As losses mount, frustrated Dubs only have themselves to blame

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SAN FRANCISCO – Another sorry finish led to another Warriors loss on Saturday and the good ship Dubs, barely afloat, is as rudderless and joyless as it has been at any time under the guidance of Steve Kerr.

The frustrations are piling up, as they should. It’s a natural reaction for a defending champion unable to fight off the sting of defeat for more than a few days and Stephen Curry is not available to play savior.

The most irritating thing about these persistent pangs of disappointment, the latest 109-103 loss at Chase Center, to a Los Angeles Lakers team without LeBron James, is the Warriors’ inability to solve problems they so deftly identify.

What could be more maddening than knowing what’s wrong, discussing appropriate responses and still failing to make it right?

Other than, perhaps, Warriors believing that they are better than their 28-28 record because, hey, they’re seven months removed from winning the NBA Finals.

“When you are losing games and you are .500, and you are not a .500 losing team, it gets frustrating,” Draymond Green said after his 12 points, 10 rebounds, seven assists and two steals went for naught. “But no one is going to feel sorry for you. No one is going to feel sorry for us.

“It is what it is. You have to keep fighting and dig yourself out of it and find a way.”

The Warriors have been digging all season yet remain in quicksand, close enough to see the path to the postseason but never able to walk or run or swim or crawl toward it.

They address defensive shortcomings, play a solid stretch at that end, only to slide back into serial ineptitude.

They address the issues behind blown double-digit leads – the count is up to nine, including two of their last three road games – only to relive it.

They address the poor fundamentals that give opponents second-chance points, the lack of consistent competitive grit that results in owning 50-50 balls and the lazy fouls that send opponents to the free throw line at the highest rate of any team in the NBA.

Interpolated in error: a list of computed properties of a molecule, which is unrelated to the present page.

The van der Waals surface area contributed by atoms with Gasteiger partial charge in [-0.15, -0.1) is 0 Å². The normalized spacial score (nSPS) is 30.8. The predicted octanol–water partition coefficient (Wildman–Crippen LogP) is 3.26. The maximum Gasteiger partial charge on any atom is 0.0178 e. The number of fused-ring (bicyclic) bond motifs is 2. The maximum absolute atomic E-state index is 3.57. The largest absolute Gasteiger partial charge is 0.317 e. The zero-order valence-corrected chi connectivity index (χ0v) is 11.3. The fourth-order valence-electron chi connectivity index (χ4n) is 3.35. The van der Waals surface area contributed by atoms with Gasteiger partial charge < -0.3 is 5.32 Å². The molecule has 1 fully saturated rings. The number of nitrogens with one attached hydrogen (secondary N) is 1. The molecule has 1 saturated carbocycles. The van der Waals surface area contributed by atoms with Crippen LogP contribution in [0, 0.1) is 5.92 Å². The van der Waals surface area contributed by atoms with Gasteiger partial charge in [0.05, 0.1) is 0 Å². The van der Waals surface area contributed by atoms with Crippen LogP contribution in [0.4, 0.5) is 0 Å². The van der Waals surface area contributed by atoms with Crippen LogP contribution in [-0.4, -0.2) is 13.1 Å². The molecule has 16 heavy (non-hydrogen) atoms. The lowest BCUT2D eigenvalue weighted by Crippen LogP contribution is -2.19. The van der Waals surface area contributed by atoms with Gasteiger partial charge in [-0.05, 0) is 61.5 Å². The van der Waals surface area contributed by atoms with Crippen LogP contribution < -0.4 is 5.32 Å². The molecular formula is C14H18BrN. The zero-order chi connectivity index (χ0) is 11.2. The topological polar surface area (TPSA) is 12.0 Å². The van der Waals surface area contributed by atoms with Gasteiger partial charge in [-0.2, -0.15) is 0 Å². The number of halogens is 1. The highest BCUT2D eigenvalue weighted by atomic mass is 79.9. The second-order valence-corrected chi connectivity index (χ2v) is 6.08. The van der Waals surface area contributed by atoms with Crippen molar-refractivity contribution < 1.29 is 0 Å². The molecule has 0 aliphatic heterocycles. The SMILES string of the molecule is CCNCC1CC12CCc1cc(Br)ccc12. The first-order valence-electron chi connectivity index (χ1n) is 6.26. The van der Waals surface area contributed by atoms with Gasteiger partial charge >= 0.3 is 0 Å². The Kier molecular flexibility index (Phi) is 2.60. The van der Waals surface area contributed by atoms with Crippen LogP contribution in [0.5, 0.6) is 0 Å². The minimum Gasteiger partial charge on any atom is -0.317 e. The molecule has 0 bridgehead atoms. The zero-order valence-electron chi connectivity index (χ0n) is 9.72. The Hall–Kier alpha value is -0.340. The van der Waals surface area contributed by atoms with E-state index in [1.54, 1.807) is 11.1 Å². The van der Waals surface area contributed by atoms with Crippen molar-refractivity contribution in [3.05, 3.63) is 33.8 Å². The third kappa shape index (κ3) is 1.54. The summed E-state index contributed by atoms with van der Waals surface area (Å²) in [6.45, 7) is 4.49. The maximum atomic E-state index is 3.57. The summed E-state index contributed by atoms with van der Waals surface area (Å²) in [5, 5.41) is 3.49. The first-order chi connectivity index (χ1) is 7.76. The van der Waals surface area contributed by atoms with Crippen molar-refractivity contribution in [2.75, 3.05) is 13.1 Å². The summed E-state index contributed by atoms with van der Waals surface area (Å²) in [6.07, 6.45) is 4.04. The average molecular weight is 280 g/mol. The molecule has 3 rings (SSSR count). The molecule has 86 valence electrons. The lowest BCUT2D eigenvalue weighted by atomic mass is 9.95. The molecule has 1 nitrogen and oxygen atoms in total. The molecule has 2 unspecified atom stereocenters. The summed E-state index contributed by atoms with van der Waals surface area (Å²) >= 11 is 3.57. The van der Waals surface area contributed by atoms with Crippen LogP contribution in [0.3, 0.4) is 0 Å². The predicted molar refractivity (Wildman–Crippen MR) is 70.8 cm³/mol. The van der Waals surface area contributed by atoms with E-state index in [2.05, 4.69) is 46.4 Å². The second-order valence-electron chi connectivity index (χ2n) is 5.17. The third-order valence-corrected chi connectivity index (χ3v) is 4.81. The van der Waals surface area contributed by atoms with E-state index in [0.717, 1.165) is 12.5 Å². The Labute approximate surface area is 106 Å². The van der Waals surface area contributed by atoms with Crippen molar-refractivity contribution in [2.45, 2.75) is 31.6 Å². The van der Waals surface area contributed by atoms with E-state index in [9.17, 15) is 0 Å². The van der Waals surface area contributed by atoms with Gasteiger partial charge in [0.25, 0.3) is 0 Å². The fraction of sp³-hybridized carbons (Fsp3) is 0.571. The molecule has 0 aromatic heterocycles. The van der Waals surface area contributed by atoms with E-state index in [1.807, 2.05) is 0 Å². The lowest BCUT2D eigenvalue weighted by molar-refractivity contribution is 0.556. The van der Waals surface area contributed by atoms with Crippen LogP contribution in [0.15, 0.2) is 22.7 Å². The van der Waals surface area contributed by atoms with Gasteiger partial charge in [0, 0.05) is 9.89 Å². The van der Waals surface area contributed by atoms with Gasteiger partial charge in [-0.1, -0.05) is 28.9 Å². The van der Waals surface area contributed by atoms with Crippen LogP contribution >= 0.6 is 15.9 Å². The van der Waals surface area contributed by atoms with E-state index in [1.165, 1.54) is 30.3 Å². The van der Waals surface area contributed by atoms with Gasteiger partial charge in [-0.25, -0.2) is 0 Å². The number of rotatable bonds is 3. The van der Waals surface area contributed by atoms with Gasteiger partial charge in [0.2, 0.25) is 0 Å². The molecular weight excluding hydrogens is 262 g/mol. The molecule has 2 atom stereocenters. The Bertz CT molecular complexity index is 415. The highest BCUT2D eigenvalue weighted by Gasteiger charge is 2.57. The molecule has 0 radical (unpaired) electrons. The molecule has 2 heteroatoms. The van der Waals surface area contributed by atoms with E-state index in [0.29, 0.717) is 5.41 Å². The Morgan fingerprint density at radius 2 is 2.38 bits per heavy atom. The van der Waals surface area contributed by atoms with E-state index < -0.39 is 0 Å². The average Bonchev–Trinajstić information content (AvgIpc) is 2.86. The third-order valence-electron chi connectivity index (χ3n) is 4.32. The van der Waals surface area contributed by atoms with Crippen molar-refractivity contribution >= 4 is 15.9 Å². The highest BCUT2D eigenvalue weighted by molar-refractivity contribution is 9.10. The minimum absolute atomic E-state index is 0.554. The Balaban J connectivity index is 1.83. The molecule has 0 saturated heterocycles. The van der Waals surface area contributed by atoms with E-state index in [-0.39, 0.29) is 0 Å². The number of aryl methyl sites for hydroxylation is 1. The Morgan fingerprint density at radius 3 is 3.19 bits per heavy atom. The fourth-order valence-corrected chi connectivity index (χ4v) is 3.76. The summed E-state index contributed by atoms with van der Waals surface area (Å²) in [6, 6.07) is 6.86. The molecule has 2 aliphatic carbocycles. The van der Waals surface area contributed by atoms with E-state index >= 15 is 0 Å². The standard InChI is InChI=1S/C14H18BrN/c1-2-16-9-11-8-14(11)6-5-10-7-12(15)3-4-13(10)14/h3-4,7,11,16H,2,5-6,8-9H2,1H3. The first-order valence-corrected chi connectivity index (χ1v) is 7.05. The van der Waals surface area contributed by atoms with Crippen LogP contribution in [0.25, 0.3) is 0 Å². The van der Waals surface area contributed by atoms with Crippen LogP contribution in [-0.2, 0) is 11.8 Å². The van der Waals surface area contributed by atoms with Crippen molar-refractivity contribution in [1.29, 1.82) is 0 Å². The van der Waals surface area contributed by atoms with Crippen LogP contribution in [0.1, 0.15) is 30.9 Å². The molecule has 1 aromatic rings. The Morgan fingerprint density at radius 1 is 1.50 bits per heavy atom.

And, still, little or nothing changes for more than a game or two. Three at most.

“Our guys are frustrated,” Kerr said. “We've had so many close losses and we're right up against the All-Star break. I think our guys like everybody around the league, they need a break.

“But they're frustrated that we couldn't close out these last two games and we just haven't been able to string together enough wins to kind of create a little momentum and some separation in the standings.”

The Warriors dropped to ninth place in the Western Conference, which at the end of season would send them into the Play-in Tournament needing two victories to snag the eighth and final playoff berth.

With 24 games remaining in the regular season, Golden State is 10.5 games behind the first-place Denver Nuggets, two behind the fourth-place Dallas Mavericks and only 1.5 behind the sixth-place LA Clippers. The goal of getting the No. 6 seed – and avoiding the play-in – seemed much more realistic a couple weeks ago.

The Warriors are 2.5 games ahead of the Lakers, but it’s going to be difficult to maintain that edge given the roster improvements LA has made in the past three weeks. Those changes, as well as gritty play, surely played a role in the outcome on Saturday. The Warriors were minus-9 in rebounds and minus-7 in second-chance points.

“When you are down guys,” Green said, referring to the sidelined Curry, “you have to get 50/50 balls. You have to make those plays. We didn’t do a good job of that.”

The Lakers closed out the Warriors by limiting them to 33.3-percent shooting in the fourth quarter. Golden State’s five starters played a cumulative 32 minutes in the fourth and scored 17 points – all by Jordan Poole.

Klay Thompson and Andrew Wiggins, the team’s No. 2 and No. 4 scorers, were scoreless on 0-of-8 shooting in 17 combined fourth-quarter minutes.

“Our guys are definitely frustrated,” Kerr said. “But we'll keep going. We've got to just keep fighting, keep competing and we'll see. where it all goes.”

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If Kerr sounds like a coach without answers, it’s not because the answers are unknown. It’s that they haven’t been absorbed and become habit.

Until they do, this season is destined to have as many moments of misery as satisfaction.

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